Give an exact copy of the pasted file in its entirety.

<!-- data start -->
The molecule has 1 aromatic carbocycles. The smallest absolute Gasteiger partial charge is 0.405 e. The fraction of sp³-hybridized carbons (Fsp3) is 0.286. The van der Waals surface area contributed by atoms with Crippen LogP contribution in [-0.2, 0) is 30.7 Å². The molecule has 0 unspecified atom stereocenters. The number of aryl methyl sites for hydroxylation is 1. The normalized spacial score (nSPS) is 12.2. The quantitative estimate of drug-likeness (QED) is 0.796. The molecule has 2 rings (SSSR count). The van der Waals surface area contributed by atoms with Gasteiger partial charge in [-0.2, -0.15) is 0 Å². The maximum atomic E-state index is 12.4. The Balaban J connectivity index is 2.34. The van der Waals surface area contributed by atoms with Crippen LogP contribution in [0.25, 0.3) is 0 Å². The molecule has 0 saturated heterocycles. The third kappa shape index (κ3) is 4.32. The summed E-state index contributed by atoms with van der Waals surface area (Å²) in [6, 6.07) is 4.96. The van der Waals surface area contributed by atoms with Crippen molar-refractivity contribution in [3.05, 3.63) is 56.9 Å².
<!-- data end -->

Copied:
The molecule has 1 aromatic carbocycles. The smallest absolute Gasteiger partial charge is 0.405 e. The fraction of sp³-hybridized carbons (Fsp3) is 0.286. The van der Waals surface area contributed by atoms with Crippen LogP contribution in [-0.2, 0) is 30.7 Å². The molecule has 0 unspecified atom stereocenters. The number of aryl methyl sites for hydroxylation is 1. The normalized spacial score (nSPS) is 12.2. The quantitative estimate of drug-likeness (QED) is 0.796. The molecule has 2 rings (SSSR count). The van der Waals surface area contributed by atoms with Gasteiger partial charge in [-0.2, -0.15) is 0 Å². The maximum atomic E-state index is 12.4. The Balaban J connectivity index is 2.34. The van der Waals surface area contributed by atoms with Crippen LogP contribution in [0.25, 0.3) is 0 Å². The molecule has 0 saturated heterocycles. The third kappa shape index (κ3) is 4.32. The summed E-state index contributed by atoms with van der Waals surface area (Å²) in [6, 6.07) is 4.96. The van der Waals surface area contributed by atoms with Crippen molar-refractivity contribution in [3.05, 3.63) is 56.9 Å².